My last blog essentially about the beauty one finds in your neighborhood, such as the natural beauty in open green spaces and the need to protect them, or the beauty we can create by transforming underutilized or unsightly areas through the use of community gardens or public art projects. With this blog I’d like to offer suggestions on how to utilize our cityscapes in the Charlotte region to promote the arts and spur neighborhood development. A short bio on me might help you place my thoughts and future vision into proper context. I was born and raised in New York City during the sixties and seventies, attended college in New England from the late 70’s to the mid-80’s, and arrived in Charlotte in the mid-90’s.
Outdoor stages for the arts
Spending my childhood years on the streets of New York, in Central Park and on the subways gave me an appreciation for the how the streets were actually a performing arts stage. From a close family friend, a homeless man with a melodic voice reminiscent of Nat King Cole, who claimed 79th Street & Broadway as his mini-sound stage to share his talents and collect the coin tossings of pedestrians, to the saxophone players on the subway platforms of Times Square, the conga players at the Fountain in Central Park, or sketch artists outside the Metropolitan Museum, to name a few, New York City is a living, 24 hour sound, performing and visual artist stage.
The Uptown Charlotte scene that I first witnessed in the mid-90’s was a ghost town at 5:01 p.m. on most evenings. At that time, Uptown Charlotte was basically a banker’s town. Since then, the Uptown (now Center City) scene has experienced a resurgence, demographically with more residences, culturally with the McColl Visual Arts Center, Spirit Square and the Wells Fargo Cultural Complex, to name a few, recreationally with the EpiCentre Complex, Bank of America stadium and Time Warner Arena as well as more recently, Romare Bearden Park and Fifth Third Ballpark, and economically with the many new buildings, restaurants, bars, etc. that call the Center City it’s home. And while many artists do perform on the weekends at the plazas of Trade and Tryon or at the Wells Fargo Atrium or outdoor pavilion, the arts are not as spontaneous or pervasive on the streets of the rest of the city with the exceptions of the NoDa Arts District on a regular basis, or during the many festivals held throughout the city. I’d like to see this change by creating an environment similar to NoDa at peripheral city town centers or other historic neighborhood locations throughout our region.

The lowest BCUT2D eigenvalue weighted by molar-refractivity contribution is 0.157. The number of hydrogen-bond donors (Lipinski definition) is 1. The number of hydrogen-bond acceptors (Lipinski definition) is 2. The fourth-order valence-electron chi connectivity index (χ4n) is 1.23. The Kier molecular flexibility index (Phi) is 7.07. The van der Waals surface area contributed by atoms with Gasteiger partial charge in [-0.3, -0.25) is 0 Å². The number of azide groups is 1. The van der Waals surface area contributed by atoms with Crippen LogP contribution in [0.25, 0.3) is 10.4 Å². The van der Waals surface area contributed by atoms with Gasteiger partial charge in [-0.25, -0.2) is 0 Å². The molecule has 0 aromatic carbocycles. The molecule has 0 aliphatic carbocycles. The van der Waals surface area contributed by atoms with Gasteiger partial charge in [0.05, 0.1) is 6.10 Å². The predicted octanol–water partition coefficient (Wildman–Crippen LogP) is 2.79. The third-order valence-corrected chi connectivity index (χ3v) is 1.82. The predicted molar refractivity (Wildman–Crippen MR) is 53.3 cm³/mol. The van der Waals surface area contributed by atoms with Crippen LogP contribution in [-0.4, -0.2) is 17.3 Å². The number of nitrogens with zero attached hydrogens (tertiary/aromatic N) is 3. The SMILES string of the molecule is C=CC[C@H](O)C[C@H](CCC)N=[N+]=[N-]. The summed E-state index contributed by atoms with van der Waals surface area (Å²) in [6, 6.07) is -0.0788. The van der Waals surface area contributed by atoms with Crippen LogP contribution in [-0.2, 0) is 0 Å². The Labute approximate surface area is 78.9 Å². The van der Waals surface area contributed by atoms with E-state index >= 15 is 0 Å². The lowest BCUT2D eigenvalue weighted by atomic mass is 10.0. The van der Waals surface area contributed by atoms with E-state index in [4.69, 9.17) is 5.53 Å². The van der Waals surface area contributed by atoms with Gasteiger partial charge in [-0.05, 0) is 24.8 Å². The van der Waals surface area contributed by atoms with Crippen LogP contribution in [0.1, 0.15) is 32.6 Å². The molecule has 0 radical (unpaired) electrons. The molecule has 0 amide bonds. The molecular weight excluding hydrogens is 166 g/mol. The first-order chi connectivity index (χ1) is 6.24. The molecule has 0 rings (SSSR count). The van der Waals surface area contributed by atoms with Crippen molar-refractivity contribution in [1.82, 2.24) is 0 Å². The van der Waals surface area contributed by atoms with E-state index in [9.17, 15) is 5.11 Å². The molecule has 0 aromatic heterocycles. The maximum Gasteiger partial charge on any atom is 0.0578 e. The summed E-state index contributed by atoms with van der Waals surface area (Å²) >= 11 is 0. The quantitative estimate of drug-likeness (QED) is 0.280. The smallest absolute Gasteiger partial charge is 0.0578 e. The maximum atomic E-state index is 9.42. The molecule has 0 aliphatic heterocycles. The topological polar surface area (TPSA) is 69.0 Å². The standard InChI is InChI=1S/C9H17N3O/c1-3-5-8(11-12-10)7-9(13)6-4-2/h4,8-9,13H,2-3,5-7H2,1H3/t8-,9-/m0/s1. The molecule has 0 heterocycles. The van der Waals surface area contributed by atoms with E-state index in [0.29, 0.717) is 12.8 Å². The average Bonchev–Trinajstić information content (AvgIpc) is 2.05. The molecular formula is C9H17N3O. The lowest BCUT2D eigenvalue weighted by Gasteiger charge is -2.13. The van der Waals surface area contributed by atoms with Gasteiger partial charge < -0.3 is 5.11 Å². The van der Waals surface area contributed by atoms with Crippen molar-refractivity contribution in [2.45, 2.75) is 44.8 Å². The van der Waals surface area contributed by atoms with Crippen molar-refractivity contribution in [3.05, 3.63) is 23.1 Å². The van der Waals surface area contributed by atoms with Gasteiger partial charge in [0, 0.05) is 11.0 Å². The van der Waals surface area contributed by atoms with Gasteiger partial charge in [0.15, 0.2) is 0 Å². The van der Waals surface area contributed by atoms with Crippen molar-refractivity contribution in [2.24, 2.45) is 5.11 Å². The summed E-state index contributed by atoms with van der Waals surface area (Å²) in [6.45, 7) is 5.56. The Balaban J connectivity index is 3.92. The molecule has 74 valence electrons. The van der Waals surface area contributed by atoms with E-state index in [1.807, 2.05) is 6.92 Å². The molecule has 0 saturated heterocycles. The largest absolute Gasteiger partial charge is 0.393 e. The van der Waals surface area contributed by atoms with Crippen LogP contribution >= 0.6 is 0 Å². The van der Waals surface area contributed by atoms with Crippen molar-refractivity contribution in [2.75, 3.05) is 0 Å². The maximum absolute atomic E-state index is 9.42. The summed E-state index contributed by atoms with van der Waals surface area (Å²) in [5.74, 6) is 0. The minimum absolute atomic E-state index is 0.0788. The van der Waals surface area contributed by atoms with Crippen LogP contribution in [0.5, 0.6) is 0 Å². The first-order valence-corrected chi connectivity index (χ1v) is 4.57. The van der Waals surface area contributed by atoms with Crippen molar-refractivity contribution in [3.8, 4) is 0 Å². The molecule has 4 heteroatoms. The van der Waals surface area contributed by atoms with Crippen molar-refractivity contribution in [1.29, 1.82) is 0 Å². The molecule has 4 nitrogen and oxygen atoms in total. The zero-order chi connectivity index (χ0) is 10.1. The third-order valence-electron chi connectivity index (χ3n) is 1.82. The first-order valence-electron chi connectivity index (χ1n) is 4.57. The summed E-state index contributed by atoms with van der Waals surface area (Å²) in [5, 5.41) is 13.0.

How NoDa became an Arts District
My first impressions of North Davidson was that it was a edgy place, with high crime rates, high unemployment, poor housing stock and few community resources or cultural amenities. The Davidson YMCA received an infusion of capital, community goodwill and volunteer support to serve as an anchor for redevelopment of the surrounding area. The United Way funded the Success by Six program to improve early childhood development programming and outcomes. The Urban League invested in adult education programs to improve the employability of residents. Thompson Child Development Center opened up a facility adjacent to the YMCA on North Davidson. The historic Highland Mills complex was redeveloped, which spurred other similar mixed-use developments in the surrounding community.